Muslim own goal in bombing the Yazidis

This afternoon, with the family car to myself as my parents have gone to Crete for a holiday, I took a ride to the coast to visit a friend of mine who owns one of my favourite London restaurants, who has now branched out and runs a fish and chip shop and restaurant by the seaside. Somehow we got to talking about the recent incident in which extremists of some kind bombed Yazidi villages near Mosul in Iraq. His attitudes disturbed me somewhat; it seems that there are still a lot of Muslims willing to condone actions like this which kill innocent people in large numbers.

Something I had not realised about the bombing was that it may have been a revenge attack for the mob murder in April of a young girl who converted to Islam and married, or had been intending to marry, a Sunni Muslim. The murder was recorded on a mobile phone and circulated on the Internet, although I’ve not seen it and no doubt if it ends up on YouTube or Google Video it will get removed pretty quickly. My friend explained (though I don’t know what his sources are) that the girl had been “bought” by the Yazidis from corrupt officials in one of the big Kurdish cities where she had taken refuge. He seemed to think that the bombing was justifiable revenge for the murder of that young woman and told me stories of caliphs of the past who had invaded countries, or threatened to do so, in response to appeals from distressed women.

While I don’t dispute stories like those, I don’t believe that it’s Islamically acceptable to avenge a death by simply killing a large number of the community from which the murderers, even if there were many of them, came. We don’t know if those killed in the bombing included those principally involved in the “honour killing”. The bombers would have had no guarantee that it would have killed any of them, in fact. We can speculate that those killed in the bombing might well have been involved, and might well have agreed with it, and say we really don’t have any sympathy for them, but it still does not make the action justified.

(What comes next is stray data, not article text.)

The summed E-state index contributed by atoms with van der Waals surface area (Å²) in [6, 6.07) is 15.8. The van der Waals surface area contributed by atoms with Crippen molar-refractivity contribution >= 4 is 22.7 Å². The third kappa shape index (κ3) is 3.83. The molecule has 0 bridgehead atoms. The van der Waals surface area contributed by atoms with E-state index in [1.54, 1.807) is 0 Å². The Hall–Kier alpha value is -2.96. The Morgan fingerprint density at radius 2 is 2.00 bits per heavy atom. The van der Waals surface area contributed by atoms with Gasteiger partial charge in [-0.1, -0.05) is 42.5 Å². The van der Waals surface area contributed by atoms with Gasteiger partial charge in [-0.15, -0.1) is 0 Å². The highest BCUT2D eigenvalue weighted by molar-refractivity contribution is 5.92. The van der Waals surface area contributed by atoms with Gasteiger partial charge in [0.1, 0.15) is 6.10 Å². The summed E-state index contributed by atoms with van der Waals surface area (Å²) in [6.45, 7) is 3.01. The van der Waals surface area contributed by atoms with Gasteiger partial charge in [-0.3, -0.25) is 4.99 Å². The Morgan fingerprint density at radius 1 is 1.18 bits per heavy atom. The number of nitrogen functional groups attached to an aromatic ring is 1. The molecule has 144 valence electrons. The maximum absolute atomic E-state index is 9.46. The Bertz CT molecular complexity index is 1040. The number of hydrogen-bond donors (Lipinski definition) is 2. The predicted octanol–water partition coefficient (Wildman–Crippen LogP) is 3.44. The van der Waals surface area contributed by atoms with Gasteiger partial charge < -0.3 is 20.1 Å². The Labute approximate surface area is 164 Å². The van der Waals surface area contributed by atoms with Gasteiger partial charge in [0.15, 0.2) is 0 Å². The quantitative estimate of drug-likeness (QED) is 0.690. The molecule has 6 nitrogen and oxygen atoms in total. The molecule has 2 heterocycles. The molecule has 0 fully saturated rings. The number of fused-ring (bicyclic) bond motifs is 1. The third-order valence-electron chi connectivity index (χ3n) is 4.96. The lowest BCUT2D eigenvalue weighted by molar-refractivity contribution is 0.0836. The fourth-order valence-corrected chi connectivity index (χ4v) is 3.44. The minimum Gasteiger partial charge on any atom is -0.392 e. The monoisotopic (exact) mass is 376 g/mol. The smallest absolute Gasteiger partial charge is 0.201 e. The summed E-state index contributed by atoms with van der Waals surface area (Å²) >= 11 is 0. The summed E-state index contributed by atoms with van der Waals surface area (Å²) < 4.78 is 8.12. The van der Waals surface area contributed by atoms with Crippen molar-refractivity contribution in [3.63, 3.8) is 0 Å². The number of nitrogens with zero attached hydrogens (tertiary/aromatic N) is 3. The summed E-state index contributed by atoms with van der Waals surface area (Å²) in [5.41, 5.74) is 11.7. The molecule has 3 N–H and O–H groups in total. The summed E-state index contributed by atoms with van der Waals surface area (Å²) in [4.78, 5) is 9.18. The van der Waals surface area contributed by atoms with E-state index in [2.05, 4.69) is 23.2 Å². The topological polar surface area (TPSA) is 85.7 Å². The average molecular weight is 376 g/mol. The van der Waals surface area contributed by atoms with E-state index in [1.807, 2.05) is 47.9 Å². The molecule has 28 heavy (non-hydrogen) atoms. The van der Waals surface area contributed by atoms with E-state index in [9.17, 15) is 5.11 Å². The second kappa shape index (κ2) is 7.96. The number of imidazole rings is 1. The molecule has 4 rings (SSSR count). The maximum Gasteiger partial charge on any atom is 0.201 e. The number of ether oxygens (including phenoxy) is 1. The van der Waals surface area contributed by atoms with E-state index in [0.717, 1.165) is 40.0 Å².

From a purely strategic point of view, it’s a huge own goal for Muslims. Previously, the murder of the girl who converted to Islam had demonstrated that honour killings were a cultural issue, affecting Kurds and some other ethnic groups among whom there are large numbers of Muslims, not an Islamic issue. Furthermore, it was one of the most brutal such killings in recent recorded history. Now, the focus is once again on “Sunni” Muslims killing others, in huge numbers, for not being Sunni Muslims. They have once again gained the victim status they dramatically lost in April. My old friend hadn’t forgotten the young girl, but I had until he reminded me.

The bombing also demonstrates how modern extremists think themselves better than the Muslims of the past. The Yazidis have lived in that region for centuries, and may have been persecuted (from time to time) by the Ottomans, but still actually survive in the region, much as the Shi’a and the various Christian groups do. What gives anyone the right now to decide that they think that these people simply shouldn’t live? Similarly, when the Taliban destroyed the Bamiyan Buddha statues, and then made a sacrifice to make up for not having done so before, they disregarded the fact that well-renowned Afghan Muslim rulers such as Mahmoud of Ghazni, who ruled the country according to Islam and even destroyed Buddhas elsewhere, did not touch the statues at Bamiyan. They were not being worshipped; they were one of the traces of a past civilisation, of the sort we are encouraged in the Qur’an to reflect on.

I was rather disappointed to see how some Muslims are unwilling to see the true colours of these extremists. People still see Osama bin Laden, for example, as the hero of Islam who helped drive the Russians out, rather than as someone who abused the Afghans’ hospitality, rather like someone who was given shelter by a friend while desperate, and used that shelter to carry out activities which result in his host’s house being fire-bombed. We cannot compare Muslim rulers of the past, who brought liberation (particularly compared to the alternatives available then), to these people, who bomb and kill indiscriminately in their campaign to impose an extreme and intolerant order on the Muslims. They have nothing to offer us except disgrace and destruction, and we should not make excuses for their destructive acts.

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